G20’s cryptic message should be a warning to Bitcoin investors
Bitcoin and its fellow cryptocurrencies are about to lose the unique allure that has captivated the attention of libertarians, anarchists, tax evaders, money launderers, drug dealers and other people who want to circumvent capital controls and international sanctions.
In the early hours of Wednesday UK-time, the leaders of the Group of 20 developed and emerging countries will draw the crypto issue into their web of obfuscation and broad-brush discussion.
The G20’s communique will include a statement on cryptocurrencies. It will doubtless be bland and not call for any action (as is typical for these fora). But the fact they have chosen to debate the issue means that the whole debate about the price, legality, and regulation of these schemes is now part of public policy.
Much as the innovators of the blockchain computer technology might have thought they had created a form of money and monetary exchange that was outside the embrace of governments and their central banks, that is no longer the case.
This has been on the cards for some time. Brazil has banned cryptocurrency investments and is working on a wider regulation approach. Fellow G20 member China has banned initial coin offering (a way to raise funds for a new cryptocurrency venture) and cryptocurrency trading.
As it happens many governments are not that troubled by the launch of currencies that aim to remain outside the reach of official regulation, thus potentially depriving them of tax revenue.
The Financial Stability Board, the inter-governmental body of central bankers that was set up after the 2008 financial crisis, has told the G20 it does not believe that crypto-assets pose any risks to global financial stability. This is because they are simply not big enough to harm the financial system. Even at their recent peak, their combined global market value was less than 1% of global GDP compared with credit defaults — the villains of the last crisis — whose value hit 100%.
The potential for the bursting of the bubble was almost written into the blockchain computer code
But even if cryptocurrencies can safely operate below the radar of the G20 and the FSB, this does not mean there will not be winners and losers. Last year saw a Bitcoin surge from $985 a coin to a peak of £17,549 in December before dropping to about $8,700.
Many people will have been sucked into buying in the final stages of the upward curve in the price graph and will have seen the value of their holdings — in real currencies such as dollars and pounds — tumble. It’s happened before with tulips, railroads, the internet, and even the XIV index that allows people to bet against an outbreak of volatility on world markets.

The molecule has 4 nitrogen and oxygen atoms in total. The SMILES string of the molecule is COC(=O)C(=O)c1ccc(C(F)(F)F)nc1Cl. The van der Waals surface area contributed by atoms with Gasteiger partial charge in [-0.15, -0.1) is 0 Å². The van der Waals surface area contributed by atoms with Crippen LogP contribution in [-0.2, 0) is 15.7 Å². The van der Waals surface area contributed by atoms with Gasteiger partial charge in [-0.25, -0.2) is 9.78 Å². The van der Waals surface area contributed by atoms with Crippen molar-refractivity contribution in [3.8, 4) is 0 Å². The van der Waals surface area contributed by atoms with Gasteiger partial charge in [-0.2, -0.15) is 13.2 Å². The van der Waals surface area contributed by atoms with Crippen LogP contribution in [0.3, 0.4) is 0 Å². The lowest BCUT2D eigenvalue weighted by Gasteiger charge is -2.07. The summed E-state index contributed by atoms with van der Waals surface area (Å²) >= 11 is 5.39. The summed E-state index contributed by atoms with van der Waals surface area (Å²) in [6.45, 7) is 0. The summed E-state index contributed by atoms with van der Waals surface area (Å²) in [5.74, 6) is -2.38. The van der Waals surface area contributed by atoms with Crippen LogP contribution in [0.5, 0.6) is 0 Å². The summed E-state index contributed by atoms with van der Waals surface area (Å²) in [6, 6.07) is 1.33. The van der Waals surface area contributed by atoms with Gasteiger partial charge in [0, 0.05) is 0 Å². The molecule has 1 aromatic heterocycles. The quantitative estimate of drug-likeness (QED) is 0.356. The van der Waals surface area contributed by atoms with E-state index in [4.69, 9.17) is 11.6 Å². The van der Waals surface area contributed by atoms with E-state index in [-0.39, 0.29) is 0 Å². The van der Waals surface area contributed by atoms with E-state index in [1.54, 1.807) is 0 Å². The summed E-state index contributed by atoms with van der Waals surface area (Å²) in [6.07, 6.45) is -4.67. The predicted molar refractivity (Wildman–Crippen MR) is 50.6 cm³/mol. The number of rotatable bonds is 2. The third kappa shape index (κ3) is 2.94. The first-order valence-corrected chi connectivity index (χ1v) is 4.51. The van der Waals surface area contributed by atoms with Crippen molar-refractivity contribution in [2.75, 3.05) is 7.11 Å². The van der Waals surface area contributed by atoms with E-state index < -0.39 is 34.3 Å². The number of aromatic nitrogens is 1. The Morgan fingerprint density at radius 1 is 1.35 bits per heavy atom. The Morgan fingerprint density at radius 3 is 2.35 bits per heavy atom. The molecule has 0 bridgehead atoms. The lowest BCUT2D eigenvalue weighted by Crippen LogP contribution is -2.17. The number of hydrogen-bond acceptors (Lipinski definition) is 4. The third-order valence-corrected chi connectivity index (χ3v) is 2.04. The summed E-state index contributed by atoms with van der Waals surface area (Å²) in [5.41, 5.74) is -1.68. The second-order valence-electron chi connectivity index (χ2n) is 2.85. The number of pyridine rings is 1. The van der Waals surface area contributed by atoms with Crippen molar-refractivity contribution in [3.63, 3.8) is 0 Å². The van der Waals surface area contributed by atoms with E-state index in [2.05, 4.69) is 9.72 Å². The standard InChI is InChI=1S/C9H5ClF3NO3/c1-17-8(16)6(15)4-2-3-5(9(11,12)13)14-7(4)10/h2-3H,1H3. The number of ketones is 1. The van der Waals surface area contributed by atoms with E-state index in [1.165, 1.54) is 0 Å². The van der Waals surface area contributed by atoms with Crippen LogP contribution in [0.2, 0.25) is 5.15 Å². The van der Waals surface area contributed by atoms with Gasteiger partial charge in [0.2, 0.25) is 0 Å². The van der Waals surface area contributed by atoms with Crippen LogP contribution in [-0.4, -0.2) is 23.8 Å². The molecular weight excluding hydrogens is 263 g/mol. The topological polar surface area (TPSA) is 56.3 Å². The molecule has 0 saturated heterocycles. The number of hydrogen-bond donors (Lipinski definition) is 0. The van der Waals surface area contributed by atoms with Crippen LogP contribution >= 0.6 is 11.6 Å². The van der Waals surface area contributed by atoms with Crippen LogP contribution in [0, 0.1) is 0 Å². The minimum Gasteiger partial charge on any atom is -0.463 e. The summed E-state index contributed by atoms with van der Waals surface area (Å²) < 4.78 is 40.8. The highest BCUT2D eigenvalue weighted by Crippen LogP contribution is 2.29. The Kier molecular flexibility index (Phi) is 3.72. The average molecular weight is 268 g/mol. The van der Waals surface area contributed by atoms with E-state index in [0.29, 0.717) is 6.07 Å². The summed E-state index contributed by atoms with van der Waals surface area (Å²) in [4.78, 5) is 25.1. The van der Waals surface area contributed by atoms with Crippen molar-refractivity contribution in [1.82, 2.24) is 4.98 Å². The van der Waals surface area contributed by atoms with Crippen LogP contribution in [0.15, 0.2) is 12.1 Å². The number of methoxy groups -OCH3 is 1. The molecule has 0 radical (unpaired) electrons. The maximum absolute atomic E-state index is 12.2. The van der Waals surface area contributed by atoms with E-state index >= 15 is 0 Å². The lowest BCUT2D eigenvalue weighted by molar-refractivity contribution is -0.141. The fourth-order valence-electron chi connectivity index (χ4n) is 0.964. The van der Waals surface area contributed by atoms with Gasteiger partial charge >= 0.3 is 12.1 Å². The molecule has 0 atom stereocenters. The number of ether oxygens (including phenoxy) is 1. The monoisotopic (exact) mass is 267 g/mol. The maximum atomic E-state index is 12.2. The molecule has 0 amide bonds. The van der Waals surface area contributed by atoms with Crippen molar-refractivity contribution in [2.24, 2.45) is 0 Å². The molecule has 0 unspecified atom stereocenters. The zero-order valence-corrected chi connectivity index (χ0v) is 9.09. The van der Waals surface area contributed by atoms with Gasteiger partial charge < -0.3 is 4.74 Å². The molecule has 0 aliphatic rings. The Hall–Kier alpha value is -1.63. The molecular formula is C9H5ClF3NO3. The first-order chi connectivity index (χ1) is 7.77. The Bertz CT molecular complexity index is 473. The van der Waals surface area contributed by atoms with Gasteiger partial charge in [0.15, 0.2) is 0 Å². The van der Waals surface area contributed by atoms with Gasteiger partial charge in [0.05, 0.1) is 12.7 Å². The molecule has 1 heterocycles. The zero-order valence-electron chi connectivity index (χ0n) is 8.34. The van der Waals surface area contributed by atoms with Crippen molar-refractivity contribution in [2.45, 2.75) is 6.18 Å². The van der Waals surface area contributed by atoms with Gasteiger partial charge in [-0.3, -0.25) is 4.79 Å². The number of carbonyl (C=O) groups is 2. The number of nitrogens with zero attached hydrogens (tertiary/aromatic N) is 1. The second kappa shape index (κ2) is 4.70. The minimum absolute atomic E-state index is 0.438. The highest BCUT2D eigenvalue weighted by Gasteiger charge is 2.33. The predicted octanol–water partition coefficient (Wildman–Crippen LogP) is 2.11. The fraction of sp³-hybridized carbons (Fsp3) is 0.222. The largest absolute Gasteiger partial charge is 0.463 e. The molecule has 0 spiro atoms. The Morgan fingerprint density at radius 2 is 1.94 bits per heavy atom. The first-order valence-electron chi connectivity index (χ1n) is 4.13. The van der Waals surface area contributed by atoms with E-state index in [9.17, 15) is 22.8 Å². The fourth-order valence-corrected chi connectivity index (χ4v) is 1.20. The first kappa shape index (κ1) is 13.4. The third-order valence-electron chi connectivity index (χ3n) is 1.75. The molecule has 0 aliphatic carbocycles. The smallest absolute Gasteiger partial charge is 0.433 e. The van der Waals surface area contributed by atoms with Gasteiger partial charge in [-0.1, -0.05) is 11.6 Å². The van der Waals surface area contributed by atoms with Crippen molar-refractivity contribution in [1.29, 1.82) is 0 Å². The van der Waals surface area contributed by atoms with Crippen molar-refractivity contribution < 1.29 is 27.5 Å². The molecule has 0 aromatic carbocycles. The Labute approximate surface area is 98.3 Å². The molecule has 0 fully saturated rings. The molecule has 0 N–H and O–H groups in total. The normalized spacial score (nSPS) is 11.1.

The potential for the bursting of the bubble was almost written into the blockchain computer code. The supply of cryptocurrencies can only ever go up and it can never go down, as so-called miners work to crack various codes and get rewarded with the creation of new coins. Unbelievably Bitcoin mining eats up more energy than the whole of Ireland uses in a year.
Supply cannot fall but demand can collapse, as media reports of fraud, advertising bans and the widespread failure of ICOs undermine confidence. The implications for value are obvious. This is why central banks can and do reduce fiat money supply.
The deflation of the bubble has simply meant a transfer of wealth – proper wealth in proper currencies – from gullible bubble buyers to bubble sellers. This has very important consequences at an individual level, but it is generally not yet on a large enough scale to have macroeconomic consequences.
While those who sold out have doubtless made a fortune, those still left holding cryptocurrencies have found it fairly useless as a form of money: it has provided a poor store of value; it is not a medium of exchange at any major retailer; anyone using it as payment faces long delays and high transaction fees.
One reason why regulators are cautious about clamping down too hard on cryptocurrencies is that they can see the potential that the underlying technology could have for improving payment systems — anyone who has had to wait three days for a cheque to clear would applaud.
Distributed-ledger technology could also be used for tax and medical records, interactions with public agencies, and business supply chains, while offering the potential for instant peer-to-peer payments.
The G20’s intervention will convey a much-needed message that the crypto-asset ecosystem must be held to the same standards as the rest of the financial
System. Few people would want to abolish the internet because of the misuse of data collected by Facebook. The challenge for the authorities is to embrace the potential of the technology while closing the door to the ne’er-do-wells that innovations always attract.
About the author
Phil has run Clarity Economics, a London-based consultancy, since 2007 and, before that, was Economics Correspondent at The Independent.
Phil won feature writer of the year Work Foundation Work World media awards in 2009, and was commended by the Royal Statistical Society in 2007.
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